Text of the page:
Sunday, 20 November 2016


Tom Cavanagh plays a gay NHL player in the classic 2007 film
Breakfast with Scot (photo courtesy Miracle Pictures)

Bugs' original column on Breakfast with Scot ran in the Dec. 6, 2007, instalment of Three Dollar Bill.
I’ve had a crush on Hollywood TV star Tom Cavanagh – the most handsome man on television – ever since I spotted him in the fab NBC-TV series Ed some years ago.
"Gosh, I’d love to see him lock lips with another guy," I thought then, never thinking I’d actually see Cavanagh play a gay role, never mind talk to him about it.
Breakfast with Scot
But unbelievably I did, this week, as Cavanagh called me (!) at home to discuss his fabulous new hockey movie Breakfast with Scot, a Canadian Disney-esque family film about a straight-acting gay couple, Eric (Cavanagh) and Sam (Ben Shenkman of HBO’s Angels in America), who adopt recently orphaned Scot, a swishy 11-year-old, musical-loving drama queen.
"It’s about a kid who doesn’t have a home, and every kid deserves to be loved," says Cavanagh, a married father of two.
The kid, Scot, is played by 12-year-old Montrealer Noah Bernett. And this is where things get really interesting.

Thursday, 17 November 2016


The trailblazing Godfather of Gay Lit, Felice Picano

I call literary icon Felice Picano the Godfather of Gay Lit because Felice revolutionized gay literature as the founder of SeaHorse Press and as one of the founders of Gay Presses of New York, which launched such writers as Harvey Fierstein, Dennis Cooper and Brad Gooch. In fact, when SeaHorse Press began in 1977, it was just the second gay publishing house in the world, after Gay Sunshine Press in San Francisco.

Felice is also a world-class memoirist who has met everybody: Rudolf Nureyev once grabbed his bum, Felice had lunch in Fire Island one afternoon with Elizabeth Taylor, his cock was photographed by Robert Mapplethorpe, and when he outed the late Anthony Perkins years after their affair, critics screamed, “Picano is a name-dropping slut!” There is also bootleg film footage of Picano at New York City’s famed Continental Baths in 1971, where Bette Midler is performing with her pianist Barry Manilow and pulls Felice out of the crowd. “This was all set up beforehand,” Felice says. “Bette sort of sings to me, looks down at my crotch and says, ‘Oh, you’re disgusting!’ and pushes me back into the crowd because I had a hard-on at that point, but it wasn’t from her!” 
I first met Felice at a Montreal brunch in either 2000 or 2001, and have written my annual Felice Picano column ever since. Once, when I wrote a column about my crush on Justin, a Tanzanian cook I became infatuated with when I hooked up with an overland truck in Kenya a lifetime ago, Felice – mindful of the criticism and threats I’d gotten from irate readers at the time – wrote me, “I always remember what my grandmother told me: ‘If everyone likes you, that means you’re mediocre.’ I’m not, and neither are you.”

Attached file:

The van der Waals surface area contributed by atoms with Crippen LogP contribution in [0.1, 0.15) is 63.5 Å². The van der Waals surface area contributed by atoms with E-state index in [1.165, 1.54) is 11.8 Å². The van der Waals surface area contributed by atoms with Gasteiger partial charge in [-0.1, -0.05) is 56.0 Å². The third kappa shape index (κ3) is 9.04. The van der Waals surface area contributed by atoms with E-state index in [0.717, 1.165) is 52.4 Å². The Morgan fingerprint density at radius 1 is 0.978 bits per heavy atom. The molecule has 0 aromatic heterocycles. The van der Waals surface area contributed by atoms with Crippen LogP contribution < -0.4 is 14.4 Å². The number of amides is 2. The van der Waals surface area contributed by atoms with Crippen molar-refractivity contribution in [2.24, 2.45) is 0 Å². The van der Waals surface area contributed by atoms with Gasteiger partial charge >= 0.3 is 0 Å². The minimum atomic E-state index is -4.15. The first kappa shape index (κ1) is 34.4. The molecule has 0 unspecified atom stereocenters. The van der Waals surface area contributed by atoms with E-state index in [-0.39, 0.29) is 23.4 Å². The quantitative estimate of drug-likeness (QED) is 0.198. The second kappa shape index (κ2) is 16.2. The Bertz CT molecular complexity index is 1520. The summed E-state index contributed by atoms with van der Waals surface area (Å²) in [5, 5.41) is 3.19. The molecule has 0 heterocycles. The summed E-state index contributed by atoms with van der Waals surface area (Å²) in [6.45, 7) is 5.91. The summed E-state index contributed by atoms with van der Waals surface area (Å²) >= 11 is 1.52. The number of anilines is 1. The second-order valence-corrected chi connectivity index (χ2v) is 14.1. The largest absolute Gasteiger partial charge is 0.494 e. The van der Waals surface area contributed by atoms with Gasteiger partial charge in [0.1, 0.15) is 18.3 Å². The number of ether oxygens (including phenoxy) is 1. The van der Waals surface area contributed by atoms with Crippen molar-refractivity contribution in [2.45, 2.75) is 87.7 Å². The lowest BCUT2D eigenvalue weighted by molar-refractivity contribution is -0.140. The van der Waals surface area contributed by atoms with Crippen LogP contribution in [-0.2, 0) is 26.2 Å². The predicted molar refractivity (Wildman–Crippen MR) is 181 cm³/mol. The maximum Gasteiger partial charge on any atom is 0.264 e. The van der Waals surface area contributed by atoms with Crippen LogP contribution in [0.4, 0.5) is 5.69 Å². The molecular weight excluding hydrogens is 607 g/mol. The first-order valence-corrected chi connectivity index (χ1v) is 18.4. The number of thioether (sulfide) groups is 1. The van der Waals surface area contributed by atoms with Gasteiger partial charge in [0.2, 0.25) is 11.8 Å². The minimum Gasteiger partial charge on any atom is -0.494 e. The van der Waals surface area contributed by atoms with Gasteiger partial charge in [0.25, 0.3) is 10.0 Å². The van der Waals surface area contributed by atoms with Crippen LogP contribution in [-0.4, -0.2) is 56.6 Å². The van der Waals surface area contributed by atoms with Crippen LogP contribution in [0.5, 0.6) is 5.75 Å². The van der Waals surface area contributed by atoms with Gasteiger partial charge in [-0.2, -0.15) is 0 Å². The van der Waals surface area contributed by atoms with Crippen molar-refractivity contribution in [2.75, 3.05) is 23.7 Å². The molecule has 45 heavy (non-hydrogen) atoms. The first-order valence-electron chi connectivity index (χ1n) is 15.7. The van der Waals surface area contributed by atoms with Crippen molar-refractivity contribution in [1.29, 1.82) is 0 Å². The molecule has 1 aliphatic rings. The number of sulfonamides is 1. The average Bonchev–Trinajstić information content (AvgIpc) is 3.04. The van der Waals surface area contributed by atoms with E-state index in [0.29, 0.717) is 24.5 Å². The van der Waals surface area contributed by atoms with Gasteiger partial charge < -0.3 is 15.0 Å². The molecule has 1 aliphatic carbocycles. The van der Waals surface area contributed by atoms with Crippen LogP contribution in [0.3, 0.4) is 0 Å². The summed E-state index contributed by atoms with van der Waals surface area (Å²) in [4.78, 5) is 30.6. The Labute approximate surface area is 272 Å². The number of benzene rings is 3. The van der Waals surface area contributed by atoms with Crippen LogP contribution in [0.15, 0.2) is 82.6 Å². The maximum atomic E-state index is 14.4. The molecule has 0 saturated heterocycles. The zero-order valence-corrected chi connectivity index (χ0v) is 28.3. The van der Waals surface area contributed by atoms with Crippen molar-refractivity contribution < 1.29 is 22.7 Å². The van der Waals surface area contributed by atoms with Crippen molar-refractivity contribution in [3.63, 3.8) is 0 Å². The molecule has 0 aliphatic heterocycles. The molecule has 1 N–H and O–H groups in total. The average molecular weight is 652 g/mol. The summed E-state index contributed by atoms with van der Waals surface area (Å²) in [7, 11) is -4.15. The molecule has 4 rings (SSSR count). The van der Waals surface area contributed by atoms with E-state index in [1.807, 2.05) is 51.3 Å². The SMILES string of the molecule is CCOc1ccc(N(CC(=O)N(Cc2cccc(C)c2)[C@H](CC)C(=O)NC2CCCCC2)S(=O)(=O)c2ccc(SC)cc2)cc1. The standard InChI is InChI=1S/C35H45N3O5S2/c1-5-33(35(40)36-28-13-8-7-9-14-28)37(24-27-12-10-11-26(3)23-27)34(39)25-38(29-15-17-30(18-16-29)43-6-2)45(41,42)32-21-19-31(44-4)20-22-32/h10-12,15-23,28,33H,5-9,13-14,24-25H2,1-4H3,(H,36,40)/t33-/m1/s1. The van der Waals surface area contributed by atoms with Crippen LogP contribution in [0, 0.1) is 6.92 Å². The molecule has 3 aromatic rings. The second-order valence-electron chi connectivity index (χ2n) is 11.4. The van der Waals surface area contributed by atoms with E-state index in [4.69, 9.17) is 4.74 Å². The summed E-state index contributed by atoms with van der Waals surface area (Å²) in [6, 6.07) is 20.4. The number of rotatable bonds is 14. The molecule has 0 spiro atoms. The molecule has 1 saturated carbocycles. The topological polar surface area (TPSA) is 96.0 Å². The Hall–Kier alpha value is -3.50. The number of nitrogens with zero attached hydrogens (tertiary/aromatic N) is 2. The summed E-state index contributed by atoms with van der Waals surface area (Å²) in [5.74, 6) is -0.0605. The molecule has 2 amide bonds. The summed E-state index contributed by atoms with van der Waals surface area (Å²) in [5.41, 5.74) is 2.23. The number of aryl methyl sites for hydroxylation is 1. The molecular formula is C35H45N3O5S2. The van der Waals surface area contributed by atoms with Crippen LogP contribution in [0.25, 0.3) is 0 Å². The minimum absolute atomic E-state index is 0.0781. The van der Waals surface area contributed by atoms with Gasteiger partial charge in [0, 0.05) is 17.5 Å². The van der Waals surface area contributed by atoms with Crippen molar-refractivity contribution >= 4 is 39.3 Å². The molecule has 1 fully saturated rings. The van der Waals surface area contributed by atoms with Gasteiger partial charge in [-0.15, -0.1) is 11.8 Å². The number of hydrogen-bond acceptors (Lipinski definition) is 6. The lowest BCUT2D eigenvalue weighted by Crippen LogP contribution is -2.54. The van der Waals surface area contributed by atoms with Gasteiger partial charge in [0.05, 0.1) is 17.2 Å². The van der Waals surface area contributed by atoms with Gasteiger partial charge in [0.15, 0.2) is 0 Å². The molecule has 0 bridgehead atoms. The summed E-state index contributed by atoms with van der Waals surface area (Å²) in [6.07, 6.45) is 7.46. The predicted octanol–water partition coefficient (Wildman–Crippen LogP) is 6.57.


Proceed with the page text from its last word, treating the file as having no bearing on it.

Nights at Rizzoli
(Or Books)

Felice is the author of 35 books of poetry, fiction, memoirs, nonfiction and plays, including his must-read memoirs True Stories: Portraits From My Past, True Stories Too: People and Places From My Past and the award-winning Nights at Rizzoli.

I caught up with Felice recently, to preview his recent appearance in Montreal headlining the Never Apart Centre’s Legend Series, whose past guests include Mink Stole, Bruce LaBruce, Joey Arias and Carole Pope. We talked about everything from Robert Mapplethorpe to queer politics in the age of Grindr. The interview has been edited for brevity and clarity.

Monday, 7 November 2016


Cakes da Killa: "I don’t identify as queer. I am just a rapper."

Up-and-coming American rapper Cakes da Killa has been compared to Lil’ Kim and Foxy Brown, but has also been making headlines as an openly-gay performer. Out magazine describes Cakes – a.k.a. Rashard Bradshaw – as “the class clown of the next generation of queer hip-hop musicians (who) may also become leader of the pack.” This wave features such performers as Shamir, Big Freedia, Mz Jonz, Mykki Blanco and Le1f
Check out the animated video clip below of Cakes da Killa's new single New Phone (Who Dis) from his just-released 2016 album Hedonism. Meanwhile, I originally sat down with Cakes da Killa for a candid interview when he performed in Montreal in November 2015. 

Saturday, 5 November 2016


Tony winning actor Michael Cerveris (Photo courtesy In The Wings Promotions)

Playbill calls legendary American actor Michael Cerveris “arguably the most versatile leading man on Broadway.” And for good reason: Cerveris has played everything from Shakespeare’s Romeo to the homicidal title character in Sweeney Todd, to trans rock diva Hedwig in the landmark rock musical Hedwig and the Angry Inch. Along the way he has won Tony Awards for Best Featured Actor in a Musical in 2004 for his portrayal of John Wilkes Booth in Assassins, and Best Leading Actor in a Musical in 2015 for his portrayal of Bruce Bechdel in Fun Home.

On the eve of his Nov. 11 acting masterclass in Montreal – during which participants will have the opportunity to work one-on-one with Cerveris – I sat down with Michael for a candid Q&A about his spectacular career. The interview has been edited for brevity and clarity.